NCT Research

Surgical Oncology

Joint Aims, Strategy and Perspectives

Both NCT sites work towards the individualization of surgical treatments in terms of precision oncology. One joint key mission is the establishment of the field of surgical data science, aimed at improving the quality of interventional healthcare and its value through the capture, organization, analysis and modeling of all available data from the treatment process chain.

 

A strategic priority is therefore to develop the future infrastructure, tools and workflow concepts for enabling data-driven surgical oncology and multidisciplinary data science. Both NCT sites play a leading role in the International Surgical Data Science initiative (www.surgical-data-science.org), launched to further increase the visibility of the NCT sites as leading institutes in the field of surgical data science.

Further activities in the field of computer- and robotic-assisted systems complement each other ideally at both NCT sites, aimed at enabling the successful translation of research results via strong clinical collaborations. The NCT sites in Dresden and Heidelberg join efforts in a Dresden-led DKTK initiative with the goal of identifying predictive biomarkers for individualized surgical treatment of colorectal and pancreatic cancer. The consortium combines unique surgical expertise and access to a broad patient cohort to build up a comprehensive and valuable database which is amenable to broad scientific use. Excellent clinical infrastructures and a high annual caseload allow the NCT sites to jointly run several elaborate clinical trials (e.g. SYNCHRONOUS). Future trends lie in the clinical validation of treatment stratification, using functional characterization in preclinical models (e.g. OPPOSITE).

Research Profile NCT Heidelberg

The mission of the NCT Heidelberg regarding the area of surgical oncology is to establish the field of surgical data science in the complex research and clinical environment of the NCT. An additional aim is to develop a lighthouse clinical studies program that allows researchers from the University Hospital and the DKFZ to conduct clinical studies in the field of surgical oncology with potential practice-changing impact. The current research focuses on three areas: (1) data science driven surgical oncology: enabling personalized treatment based on data-driven approaches. (2) Advanced imaging: developing novel surgical imaging concepts based on biophotonics techniques. (3) Tumor microenvironment: targeting the metastatic microenvironment to augment prognosis prediction and treatment.

Surgical data science and translational research activities are complemented with a highly active center of clinical trials situated within the Department of Surgery. Within this framework, surgical oncology patients are recruited into 18 currently active clinical trials, focusing on various aspects of surgical technique and resection strategies in gastrointestinal cancer.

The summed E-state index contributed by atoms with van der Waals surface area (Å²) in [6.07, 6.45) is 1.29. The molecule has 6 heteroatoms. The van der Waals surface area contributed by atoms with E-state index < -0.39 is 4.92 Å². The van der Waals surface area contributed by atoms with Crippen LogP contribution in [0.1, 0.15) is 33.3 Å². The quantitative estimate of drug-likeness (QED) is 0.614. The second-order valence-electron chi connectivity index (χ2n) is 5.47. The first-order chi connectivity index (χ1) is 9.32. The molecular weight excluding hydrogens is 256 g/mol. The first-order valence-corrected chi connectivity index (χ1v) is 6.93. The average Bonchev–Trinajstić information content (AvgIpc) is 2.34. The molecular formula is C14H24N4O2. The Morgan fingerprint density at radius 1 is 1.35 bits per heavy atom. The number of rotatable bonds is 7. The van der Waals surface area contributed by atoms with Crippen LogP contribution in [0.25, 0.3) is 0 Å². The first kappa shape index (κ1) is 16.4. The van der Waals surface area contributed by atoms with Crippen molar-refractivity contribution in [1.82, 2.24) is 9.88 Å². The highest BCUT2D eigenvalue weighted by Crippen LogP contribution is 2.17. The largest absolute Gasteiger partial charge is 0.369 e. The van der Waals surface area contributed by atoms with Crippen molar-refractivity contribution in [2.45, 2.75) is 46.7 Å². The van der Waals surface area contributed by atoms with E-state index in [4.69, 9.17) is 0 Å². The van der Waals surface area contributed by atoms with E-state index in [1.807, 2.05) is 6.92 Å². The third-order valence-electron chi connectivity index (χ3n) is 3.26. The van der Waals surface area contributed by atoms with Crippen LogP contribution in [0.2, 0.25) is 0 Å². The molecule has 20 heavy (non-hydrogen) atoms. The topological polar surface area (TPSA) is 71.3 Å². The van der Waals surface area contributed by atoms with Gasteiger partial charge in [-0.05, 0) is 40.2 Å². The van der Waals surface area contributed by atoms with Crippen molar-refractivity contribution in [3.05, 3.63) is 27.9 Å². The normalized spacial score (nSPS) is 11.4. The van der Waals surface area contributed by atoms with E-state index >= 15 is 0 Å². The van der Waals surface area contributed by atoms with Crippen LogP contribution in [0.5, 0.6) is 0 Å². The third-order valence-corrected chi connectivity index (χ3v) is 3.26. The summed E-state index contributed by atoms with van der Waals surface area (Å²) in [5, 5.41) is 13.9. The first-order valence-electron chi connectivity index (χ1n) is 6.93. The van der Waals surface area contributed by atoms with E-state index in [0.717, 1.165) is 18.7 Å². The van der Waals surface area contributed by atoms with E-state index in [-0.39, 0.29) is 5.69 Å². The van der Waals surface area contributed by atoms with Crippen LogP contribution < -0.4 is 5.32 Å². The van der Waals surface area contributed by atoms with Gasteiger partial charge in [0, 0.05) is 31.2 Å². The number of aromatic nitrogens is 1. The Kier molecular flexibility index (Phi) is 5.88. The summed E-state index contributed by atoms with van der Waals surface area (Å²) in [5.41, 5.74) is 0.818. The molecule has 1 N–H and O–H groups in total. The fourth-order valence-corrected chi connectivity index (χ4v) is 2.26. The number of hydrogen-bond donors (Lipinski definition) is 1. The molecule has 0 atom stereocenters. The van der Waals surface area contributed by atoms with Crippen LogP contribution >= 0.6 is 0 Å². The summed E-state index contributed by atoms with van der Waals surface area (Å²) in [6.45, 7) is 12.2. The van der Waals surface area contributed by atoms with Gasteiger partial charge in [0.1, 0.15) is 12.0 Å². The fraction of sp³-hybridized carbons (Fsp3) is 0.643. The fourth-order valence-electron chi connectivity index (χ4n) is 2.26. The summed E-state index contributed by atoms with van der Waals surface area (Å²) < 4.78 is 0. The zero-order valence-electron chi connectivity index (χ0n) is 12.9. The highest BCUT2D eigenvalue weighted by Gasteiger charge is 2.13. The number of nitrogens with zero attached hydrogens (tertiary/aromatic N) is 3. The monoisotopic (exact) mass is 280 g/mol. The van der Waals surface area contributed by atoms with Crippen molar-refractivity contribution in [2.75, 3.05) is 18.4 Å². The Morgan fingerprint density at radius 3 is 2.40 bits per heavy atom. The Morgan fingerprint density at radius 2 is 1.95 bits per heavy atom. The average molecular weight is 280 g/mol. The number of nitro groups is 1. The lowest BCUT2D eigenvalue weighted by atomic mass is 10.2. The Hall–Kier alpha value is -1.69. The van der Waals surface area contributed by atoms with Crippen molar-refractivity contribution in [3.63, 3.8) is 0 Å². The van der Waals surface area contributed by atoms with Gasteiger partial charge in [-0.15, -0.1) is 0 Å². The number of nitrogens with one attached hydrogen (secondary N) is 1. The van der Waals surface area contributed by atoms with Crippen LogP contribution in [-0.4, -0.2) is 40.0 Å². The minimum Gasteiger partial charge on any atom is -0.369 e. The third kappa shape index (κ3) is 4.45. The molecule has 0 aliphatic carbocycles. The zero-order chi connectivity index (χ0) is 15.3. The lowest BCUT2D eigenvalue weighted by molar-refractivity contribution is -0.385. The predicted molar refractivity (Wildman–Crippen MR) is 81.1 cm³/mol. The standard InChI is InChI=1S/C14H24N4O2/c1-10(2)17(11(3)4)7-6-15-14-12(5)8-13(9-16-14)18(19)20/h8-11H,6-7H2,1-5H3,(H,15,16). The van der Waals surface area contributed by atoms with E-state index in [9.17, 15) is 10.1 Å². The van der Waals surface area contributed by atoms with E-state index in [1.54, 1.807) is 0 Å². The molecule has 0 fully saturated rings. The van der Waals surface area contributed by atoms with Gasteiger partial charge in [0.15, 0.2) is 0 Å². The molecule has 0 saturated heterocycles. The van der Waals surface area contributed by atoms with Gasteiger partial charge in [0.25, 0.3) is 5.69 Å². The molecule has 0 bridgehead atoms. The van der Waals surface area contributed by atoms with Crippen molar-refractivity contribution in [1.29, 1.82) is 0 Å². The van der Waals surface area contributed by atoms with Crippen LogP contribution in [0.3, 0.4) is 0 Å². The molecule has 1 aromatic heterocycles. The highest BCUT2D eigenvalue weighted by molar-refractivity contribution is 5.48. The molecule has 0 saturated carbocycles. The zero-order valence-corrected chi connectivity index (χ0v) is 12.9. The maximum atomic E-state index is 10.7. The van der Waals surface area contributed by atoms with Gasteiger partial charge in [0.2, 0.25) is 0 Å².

Surgical Oncology NCT Heidelberg - Selected Activities

Data Science Driven Surgical Oncology

Data Science Driven Surgical Oncology (DSDSO) aims to improve the quality and value of surgical oncology through capture, organization, analysis and modeling of data. It will provide the surgeon with quantitative support to aid decision-making and surgical actions and importantly, it will link decisions to patient outcomes. A strategic priority of DSDSO is to develop future infrastructure, tools and workflow concepts for DSDSO with the long-term vision to translate novel data science algorithms into clinical routine. A methodological focus is put on generalizable, uncertainty-aware and explainable AI.
Maier-Hein et al., Nat Biomed Eng 2017; Ardizzone et al., ICLR Conference Paper 2019

Advanced imaging

Key challenges in tumor diagnosis and therapy lie in the detection and discrimination of malignant tissue as well as the precise navigation of medical instruments. Currently, a low level of sensitivity and specificity in tumor detection and lack of global orientation lead to both over- and under-treatment, tumor recurrence, intraoperative complications and high costs. The goal of this multidisciplinary project is to revolutionize clinical imaging based on the systematic integration of two new but as of yet independent fields of research - biophotonics and computer-assisted interventions. Current highlights are related to tissue classification and perfusion monitoring using multispectral optical and photoacoustic imaging. Entities explored so far are kidney, esophagus, colon and brain.
Kirchner et al., J Biomed Optics 2018; Moccia et al., Trans Biomed Eng 2018

Tumor microenvironment

Tumors are influenced by the composition and mechanical properties of the tumor microenvironment. In order to decipher prognostically and therapeutically relevant features that are intrinsic to the tumor microenvironment in metastatic colorectal cancer, state-of-the-art methods are applied on a broad collection of surgical resection specimens. For instance, VEGFR1-positive-circulating cells were identified as promising biomarkers of disease recurrence and it was demonstrated that survival of patients undergoing multimodal treatment of colorectal liver metastases is significantly affected by hepatic expression of metabolic enzymes. Recent work reveals that drugs targeting the renin-angiotensin system reduce metastases-associated fibroblast activity, thus decreasing tumor stiffness. In combination with anti-angiogenic therapy, this leads to improved blood vessel integrity and longer life expectancy. Collectively, findings from this activity could lead to novel prognostic tools and treatment algorithms for metastatic colorectal cancer.
Freire et al., Clin Cancer Res 2019; Strowitzki et al., Br J Cancer 2019